Although corporate bankruptcies fell for the year, it appears many retailers are still having significant problems staying away from the bankruptcy bug.
bankruptcy filings exceeded 1.5 million in 2010, a 14% increase and the
highest number since 2005 reform, business bankruptcies actually
declined by 1%, according the Supreme Court's 2010 Year-End Report on
the Federal Judiciary. Still, retailers have struggled amid an economic
recovery that can be characterized as underwhelming at best to date.
next victim, if widespread speculation proves corrected, could be book
retailer Borders. Experts and publications such as the Wall Street
Journal and The Street have grown increasingly loud in their predictions
that the company will need to enter Chapter 11 bankruptcy. In fact, a
poll conducted by the latter found that more than 2/3 of respondents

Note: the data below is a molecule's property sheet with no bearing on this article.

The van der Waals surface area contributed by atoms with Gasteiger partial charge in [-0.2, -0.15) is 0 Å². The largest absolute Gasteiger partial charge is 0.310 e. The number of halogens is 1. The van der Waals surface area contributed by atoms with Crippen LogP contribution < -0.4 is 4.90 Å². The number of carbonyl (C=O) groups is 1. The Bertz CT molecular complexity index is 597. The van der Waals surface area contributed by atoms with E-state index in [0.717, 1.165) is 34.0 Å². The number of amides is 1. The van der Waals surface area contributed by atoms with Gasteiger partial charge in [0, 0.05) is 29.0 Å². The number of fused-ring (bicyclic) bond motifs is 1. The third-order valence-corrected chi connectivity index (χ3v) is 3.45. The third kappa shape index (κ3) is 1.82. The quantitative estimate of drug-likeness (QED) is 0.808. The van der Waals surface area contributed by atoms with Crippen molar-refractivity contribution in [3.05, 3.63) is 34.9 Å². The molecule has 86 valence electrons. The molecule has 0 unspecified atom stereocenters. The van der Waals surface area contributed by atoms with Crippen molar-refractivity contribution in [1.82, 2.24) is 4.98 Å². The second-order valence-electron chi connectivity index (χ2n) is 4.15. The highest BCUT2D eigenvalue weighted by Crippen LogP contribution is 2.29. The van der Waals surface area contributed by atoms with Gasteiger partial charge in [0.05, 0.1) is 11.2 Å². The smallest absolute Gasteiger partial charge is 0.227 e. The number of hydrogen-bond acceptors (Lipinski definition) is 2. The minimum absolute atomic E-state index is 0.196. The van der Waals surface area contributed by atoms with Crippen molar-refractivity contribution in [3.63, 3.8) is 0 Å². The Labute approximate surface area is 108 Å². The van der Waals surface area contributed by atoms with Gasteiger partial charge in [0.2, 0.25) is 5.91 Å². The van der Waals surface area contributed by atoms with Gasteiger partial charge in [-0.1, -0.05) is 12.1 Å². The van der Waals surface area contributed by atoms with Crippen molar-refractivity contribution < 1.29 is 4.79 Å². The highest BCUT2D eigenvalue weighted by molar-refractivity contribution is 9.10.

believed a Borders Chapter 11 filing was not only likely, but imminent.
At least one publisher reportedly has stopped all shipment of books to
the retailer following its quiet admission last month of potential
delays in vendor payments on the horizon.
retailer Loehmann's appears to be heading in a different direction. The
company, which filed for bankruptcy in November, is on the brink of
emerging from its Chapter 11 much healthier as a judge has given
preliminary approval on its restructuring plans. Creditors must vote on
the plan by February 2, and a follow-up court hearing is slated for
February 7 for final confirmation, as long as there are no snags along
the way. Loehmann's has noted it plans to keep most of its remaining
near-50 stores operating in a business-as-usual capacity and plans to be
financially solvent during the present year.
(Editor's Note: See full version of this story in the upcoming edition of NACM eNews, available Thursday afternoon).
Brian Shappell, NACM staff writer